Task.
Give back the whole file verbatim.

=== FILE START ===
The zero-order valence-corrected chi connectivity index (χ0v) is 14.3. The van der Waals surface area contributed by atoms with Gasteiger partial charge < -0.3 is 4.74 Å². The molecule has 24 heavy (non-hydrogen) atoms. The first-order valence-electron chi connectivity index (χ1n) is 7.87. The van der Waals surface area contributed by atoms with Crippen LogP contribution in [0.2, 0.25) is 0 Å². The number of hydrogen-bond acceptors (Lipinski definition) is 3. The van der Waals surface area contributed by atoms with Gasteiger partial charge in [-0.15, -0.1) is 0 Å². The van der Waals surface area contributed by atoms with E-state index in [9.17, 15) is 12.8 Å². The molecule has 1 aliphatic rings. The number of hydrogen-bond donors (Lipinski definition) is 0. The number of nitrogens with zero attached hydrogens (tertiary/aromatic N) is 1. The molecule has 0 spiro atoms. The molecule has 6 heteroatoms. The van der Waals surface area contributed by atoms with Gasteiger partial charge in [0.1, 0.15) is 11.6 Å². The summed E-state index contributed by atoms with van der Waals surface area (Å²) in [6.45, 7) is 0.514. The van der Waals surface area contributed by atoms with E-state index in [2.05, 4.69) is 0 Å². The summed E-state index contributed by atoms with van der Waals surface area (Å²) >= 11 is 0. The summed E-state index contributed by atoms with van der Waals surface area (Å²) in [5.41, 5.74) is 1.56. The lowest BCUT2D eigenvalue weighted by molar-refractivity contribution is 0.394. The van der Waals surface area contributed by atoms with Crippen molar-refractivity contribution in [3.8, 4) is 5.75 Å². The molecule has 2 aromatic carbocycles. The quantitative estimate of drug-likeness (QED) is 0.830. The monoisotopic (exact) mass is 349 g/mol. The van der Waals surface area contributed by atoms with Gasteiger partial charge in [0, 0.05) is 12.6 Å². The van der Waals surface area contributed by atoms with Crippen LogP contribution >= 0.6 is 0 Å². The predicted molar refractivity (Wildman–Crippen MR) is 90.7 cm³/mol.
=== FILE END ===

The zero-order valence-corrected chi connectivity index (χ0v) is 14.3. The van der Waals surface area contributed by atoms with Gasteiger partial charge < -0.3 is 4.74 Å². The molecule has 24 heavy (non-hydrogen) atoms. The first-order valence-electron chi connectivity index (χ1n) is 7.87. The van der Waals surface area contributed by atoms with Crippen LogP contribution in [0.2, 0.25) is 0 Å². The number of hydrogen-bond acceptors (Lipinski definition) is 3. The van der Waals surface area contributed by atoms with Gasteiger partial charge in [-0.15, -0.1) is 0 Å². The van der Waals surface area contributed by atoms with E-state index in [9.17, 15) is 12.8 Å². The molecule has 1 aliphatic rings. The number of hydrogen-bond donors (Lipinski definition) is 0. The number of nitrogens with zero attached hydrogens (tertiary/aromatic N) is 1. The molecule has 0 spiro atoms. The molecule has 6 heteroatoms. The van der Waals surface area contributed by atoms with Gasteiger partial charge in [0.1, 0.15) is 11.6 Å². The summed E-state index contributed by atoms with van der Waals surface area (Å²) in [6.45, 7) is 0.514. The van der Waals surface area contributed by atoms with E-state index in [2.05, 4.69) is 0 Å². The summed E-state index contributed by atoms with van der Waals surface area (Å²) >= 11 is 0. The summed E-state index contributed by atoms with van der Waals surface area (Å²) in [5.41, 5.74) is 1.56. The lowest BCUT2D eigenvalue weighted by molar-refractivity contribution is 0.394. The van der Waals surface area contributed by atoms with Crippen molar-refractivity contribution in [3.8, 4) is 5.75 Å². The molecule has 2 aromatic carbocycles. The quantitative estimate of drug-likeness (QED) is 0.830. The monoisotopic (exact) mass is 349 g/mol. The van der Waals surface area contributed by atoms with Gasteiger partial charge in [0, 0.05) is 12.6 Å². The van der Waals surface area contributed by atoms with Crippen LogP contribution >= 0.6 is 0 Å². The predicted molar refractivity (Wildman–Crippen MR) is 90.7 cm³/mol.